Food Monday ~I am partial to a Swede.

No.

This time I am not talking about you Anders, I am in the mood for food.

Deep in concentration on my crochet the other week at Parlour Yarns… I realised the conversation had turned, as it often does, to food. Suggestions for dinner were asked for or shared. I cocked my ear to listen more intently.

They were talking Turnips of the Swedish variety. It is often known as yellow turnip, Russian turnip, or in America, rutabaga. In Scotland it is known as ‘neeps’.

I never knew it was a member of the cabbage family.

My only problem is cutting off the root, then peeling, and cutting the tough flesh into chunks.

It appeared on our table regularly while growing up, always boiled in chunks.

Jack liked it boiled with the potatoes and mashed – I now use it this way for the roof of my Shepherd’s pie with a little sprinkling of crushed crisps to finish it off.

Back to the Parlour…

Ray had the floor and was describing a simple way to produce wonderful golden yellow flesh without any peeling or chopping!

“No need to wash or peel it”. She intoned. “Bung it in the microwave and cook it for 20-25 minutes and there you have it!” 

When the laughter stopped someone asked how you knew if it was cooked?

Never stuck for an answer Ray said:

 “Stick a knitting needle in it!”

Jennifer, agreed that it worked well and I don’t think she had the sale of more needles in mind. 😉

Well, you know what is coming… I had to give it a try. I pulled out the swede/turnip from my Vegetable box.

Raw Turnip

Raw Turnip

I weighed it 900 grs. Placed it on a plate with a layer of kitchen paper over the top, set it in the Microwave ( mine is an E 1000W) on High power for ten minutes… I did not want any explosions. I tested it with a metal skewer at that stage and decide it did need more time. Two sessions of five minutes later (Ray was right!) I lifted it out onto the counter and let it sit a minute. There was a bread knife on the counter and I lifted it and cut the turnip in two as easily as a loaf of bread.

Microwaved turnip halved

Microwaved turnip halved

The flesh was soft but not soggy. I spooned it out onto the plate and it mashed easily with a fork.

scooped out turnip flesh

scooped out turnip flesh

There was more than one helping for me so I bagged the remainder and froze it. I had it yesterday with dinner and it was perfect.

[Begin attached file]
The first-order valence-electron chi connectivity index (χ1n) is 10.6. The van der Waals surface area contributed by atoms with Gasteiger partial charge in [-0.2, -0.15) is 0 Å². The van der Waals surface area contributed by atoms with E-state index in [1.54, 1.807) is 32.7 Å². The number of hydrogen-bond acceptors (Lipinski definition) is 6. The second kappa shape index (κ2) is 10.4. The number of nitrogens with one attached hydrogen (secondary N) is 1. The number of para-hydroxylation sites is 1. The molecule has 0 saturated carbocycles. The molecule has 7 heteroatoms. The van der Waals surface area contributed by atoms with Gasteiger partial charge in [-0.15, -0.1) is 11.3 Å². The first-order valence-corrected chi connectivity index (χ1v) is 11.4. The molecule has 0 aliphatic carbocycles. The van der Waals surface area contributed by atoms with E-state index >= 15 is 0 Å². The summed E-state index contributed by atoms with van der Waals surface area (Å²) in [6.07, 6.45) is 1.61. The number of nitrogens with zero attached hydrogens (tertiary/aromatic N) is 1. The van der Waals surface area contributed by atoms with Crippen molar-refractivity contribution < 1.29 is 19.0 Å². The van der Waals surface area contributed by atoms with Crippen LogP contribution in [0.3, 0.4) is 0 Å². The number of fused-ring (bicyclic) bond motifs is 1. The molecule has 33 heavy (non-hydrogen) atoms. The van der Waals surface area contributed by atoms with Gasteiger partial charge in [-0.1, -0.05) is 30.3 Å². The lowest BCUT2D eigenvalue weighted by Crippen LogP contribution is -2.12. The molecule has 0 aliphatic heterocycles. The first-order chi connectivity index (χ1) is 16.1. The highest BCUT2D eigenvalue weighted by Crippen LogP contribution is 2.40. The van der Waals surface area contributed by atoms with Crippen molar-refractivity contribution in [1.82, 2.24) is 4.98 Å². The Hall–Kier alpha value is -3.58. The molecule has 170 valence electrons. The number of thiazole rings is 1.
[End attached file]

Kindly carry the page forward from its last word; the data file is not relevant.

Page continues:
I’ll do it this way in future, No struggling to peel or chop the raw turnip and the cooked shell of skin is as soft as a coarse baked potato skin.

17 thoughts on “Food Monday ~I am partial to a Swede.

  1. dunnasead.co

    We do this for all root vegetables, and for squash and pumpkin. If it has seeds, you have to slice into it. (Large slits are enough) For baked potatoes or crisp vegetables, I bake them a few minutes afterwards. I love neeps, but didn’t know you can cook them with mash. Will definitely try this. thanks.

    Reply
    1. Grannymar Post author

      I have never cooked pumpkin but do love squash, So far I have used a potato peeler to remove the skin from a squash before slicing or chopping it. I must try it in the microwave as you suggest. Do you eat or remove the seeds when it is cooked?

      Reply
      1. dunnasead.co

        we remove them, actually, since we don’t like the taste, but many people salt and dry them. Ps if you use hokkaido you eat the skin-no peeling. pumpkin can be nuked, then mashed, and used, with cinamon cloves and allspice in pie or coffeecake. I cook squash all the time, then serve the halves with butter or butter and brown sugar. Like a small boat you eat out wiht a spoon. Oh, and sweet potatoes are great in a micro, and make an entire meal. ps if thee pumpkin is especially thick skinned, cut in half, or make very large slits.

        Reply
          1. Grannymar Post author

            Oops! that comment went unfinished. I regularly cook my ordinary and sweet potatoes in the micro but like to finish them off in the oven.

            Reply
  2. heretherebespiders

    Too funny – hubby brought home one today! And the first thing we talked about is how hard they are to cut up. I’ve sent him the link to this post! You might be a life saver, literally 🙂

    Reply
  3. mountaingmom

    I guess I will have to grow them to try your trick. I do love them, but in our grocery, they are all wax covered, so have to be peeled to cook them. I do sweet potatoes and small winter squash in the oven or microwave all the time then scoop out the cooked flesh.

    Reply
    1. Grannymar Post author

      Yes, I regularly bake the sweet and ordinary potatoes in the microwave and it is so easy to split and scoop the flesh. I really must try the squash that way.

      Reply
  4. cedar51

    I’m going to comment on using a knitting needle to test “food cooked” – I have a couple in my kitchen which I used to use for cakes/baking – very handy and just the right size…especially if you have long steel jobs.

    I would probably use it as a defend w**pon as well if I had an intruder in my kitchen…

    Reply
    1. Grannymar Post author

      Goodness, Cathy, I could not condone using a knitting needle as a defence weapon. I would hate an intruder to turn the tables and use the weapon on me. Do take care.

      Reply
  5. wisewebwoman

    Great idea. Here we call them turnips and the white kind “white turnips” which are not eaten much here. Was that a total of 20 minutes for the micro turnip? Marvellous method.

    XO
    WWW

    Reply
    1. Grannymar Post author

      Small white turnips are sold for eating, but the large whites are used for animal food. Yes. I did it in four increments of five minutes = 20 minutes total.

      Reply

Leave a Reply to rummuser Cancel reply